“Wow, baseball is fun,” Phillips blurted during a breathless, heaving, on-field interview with Fox’s Ken Rosenthal in the aftermath.

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That play made Phillips a legend in the Tampa Bay area, and those words sparked a marketing campaign. Last winter, following the Rays’ loss in six games, Phillips hand-wrote “Baseball Is Fun” on a piece of paper and had it made into T-shirts — with the silhouette of his airplane-armed sprint through the outfield on the back — the first batch of which, made available through his website, sold out in hours.

Before one recent game, as Phillips greeted the line of autograph-seekers at the Trop — some of them wearing “Baseball Is Fun” shirts — it appeared as if he personally knew about a quarter of them, welcoming many with hugs and shouts of, “Oh, my gosh, so great to see you!” Yeah, he confirmed later: Twenty-five percent sounds about right as long as you count friends of friends and season ticket holders he sees all year long.

That particular night, the autograph line included a local judge who is a family friend, his elementary school math teacher, a college kid he gave baseball lessons to several years ago and his sister’s former softball coach.

Later, during the game, a fan in the outfield held up a sign: “Saint Brett Phillips Burg.”

‘I’m basically a 12-year-old kid’

This season, on a team flight, Phillips decided to do something he had seen a veteran on one of his previous teams pull off. At takeoff, Phillips slipped out of his seat and into the aisle, placed two magazines on the floor and, as the plane’s nose tipped skyward, went “skiing” from the front of the plane to the back.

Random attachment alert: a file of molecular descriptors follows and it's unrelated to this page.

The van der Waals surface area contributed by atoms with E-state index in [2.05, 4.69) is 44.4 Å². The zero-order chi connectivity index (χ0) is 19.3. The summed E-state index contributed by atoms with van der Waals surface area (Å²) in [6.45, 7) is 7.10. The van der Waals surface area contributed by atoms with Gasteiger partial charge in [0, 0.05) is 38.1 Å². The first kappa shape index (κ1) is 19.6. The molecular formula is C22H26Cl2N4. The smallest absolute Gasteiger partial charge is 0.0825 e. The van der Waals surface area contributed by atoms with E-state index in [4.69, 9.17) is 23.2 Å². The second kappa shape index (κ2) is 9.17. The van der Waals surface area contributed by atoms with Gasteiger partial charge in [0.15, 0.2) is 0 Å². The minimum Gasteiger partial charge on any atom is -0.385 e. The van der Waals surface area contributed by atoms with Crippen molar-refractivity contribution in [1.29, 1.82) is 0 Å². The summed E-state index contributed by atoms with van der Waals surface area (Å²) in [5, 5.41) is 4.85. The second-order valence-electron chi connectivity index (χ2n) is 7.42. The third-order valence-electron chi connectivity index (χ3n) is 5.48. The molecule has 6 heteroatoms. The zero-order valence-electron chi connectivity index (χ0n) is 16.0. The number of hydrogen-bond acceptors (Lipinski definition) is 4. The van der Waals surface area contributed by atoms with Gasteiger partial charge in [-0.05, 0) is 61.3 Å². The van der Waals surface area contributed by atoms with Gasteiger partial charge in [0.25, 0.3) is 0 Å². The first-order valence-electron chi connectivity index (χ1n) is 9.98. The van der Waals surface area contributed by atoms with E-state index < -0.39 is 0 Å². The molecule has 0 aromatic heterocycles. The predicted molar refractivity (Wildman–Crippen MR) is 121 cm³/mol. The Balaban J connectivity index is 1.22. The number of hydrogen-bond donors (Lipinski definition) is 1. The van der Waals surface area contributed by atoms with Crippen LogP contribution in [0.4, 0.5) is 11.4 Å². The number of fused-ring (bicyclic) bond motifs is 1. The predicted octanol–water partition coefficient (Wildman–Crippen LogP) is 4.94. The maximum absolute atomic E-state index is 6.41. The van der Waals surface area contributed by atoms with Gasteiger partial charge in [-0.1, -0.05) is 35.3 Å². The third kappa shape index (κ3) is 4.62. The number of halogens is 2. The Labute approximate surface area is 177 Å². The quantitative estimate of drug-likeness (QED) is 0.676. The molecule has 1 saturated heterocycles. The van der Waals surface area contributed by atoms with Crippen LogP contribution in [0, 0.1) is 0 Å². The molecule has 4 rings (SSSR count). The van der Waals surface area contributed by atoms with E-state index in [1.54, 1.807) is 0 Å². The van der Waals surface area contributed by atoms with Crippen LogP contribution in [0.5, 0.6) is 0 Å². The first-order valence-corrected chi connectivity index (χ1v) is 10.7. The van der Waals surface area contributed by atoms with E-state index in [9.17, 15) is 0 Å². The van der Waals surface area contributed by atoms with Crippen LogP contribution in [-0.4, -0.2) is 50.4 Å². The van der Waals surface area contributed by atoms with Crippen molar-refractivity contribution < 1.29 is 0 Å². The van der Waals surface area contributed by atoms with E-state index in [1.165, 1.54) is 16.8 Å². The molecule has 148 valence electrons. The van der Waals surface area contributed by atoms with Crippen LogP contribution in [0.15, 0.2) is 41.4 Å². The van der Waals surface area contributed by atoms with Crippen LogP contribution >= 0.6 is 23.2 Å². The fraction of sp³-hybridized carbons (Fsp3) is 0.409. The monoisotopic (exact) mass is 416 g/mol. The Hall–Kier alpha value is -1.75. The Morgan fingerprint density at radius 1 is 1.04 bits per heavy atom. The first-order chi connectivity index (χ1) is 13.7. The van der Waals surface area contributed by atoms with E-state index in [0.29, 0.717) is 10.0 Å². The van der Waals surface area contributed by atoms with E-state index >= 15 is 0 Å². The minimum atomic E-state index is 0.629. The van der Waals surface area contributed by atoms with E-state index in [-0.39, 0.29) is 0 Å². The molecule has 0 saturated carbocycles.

Things were going great until Phillips approached the back of the plane, still at a remarkable rate of speed, with no idea of how to stop. Finally, he threw himself into an armrest — “Crash landing,” he called it — receiving for his troubles a loud ovation from his teammates and a gnarly bruise on his hip.

“People will probably get mad,” he said. “But it looked like fun, and I just wanted to try it. I’m basically a 12-year-old kid. Probably not my best idea. Won’t do it again.”

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When it comes to his on-the-field antics, Phillips is guided by one internal litmus test: Would it be okay with Trey Hillman? Phillips’s father-in-law, now the Miami Marlins’ third base coach, is a baseball lifer, with 40-plus years in the game, including managing stints with MLB’s Royals, Japan’s Nippon Professional Baseball and the Korea Baseball Organization. He considers himself an old-school/new-school “hybrid” — welcoming of analytics and such — but admits some of the exuberant, on-field antics of today’s players are “difficult for me to stomach.”

Phillips said of Hillman: “His opinion matters most to me. I tell him, ‘If I’m ever crossing the line, you let me know.’ So I have a built-in conscience: ‘If I’m going to do something on the field, am I going to disrespect Trey Hillman?’ ”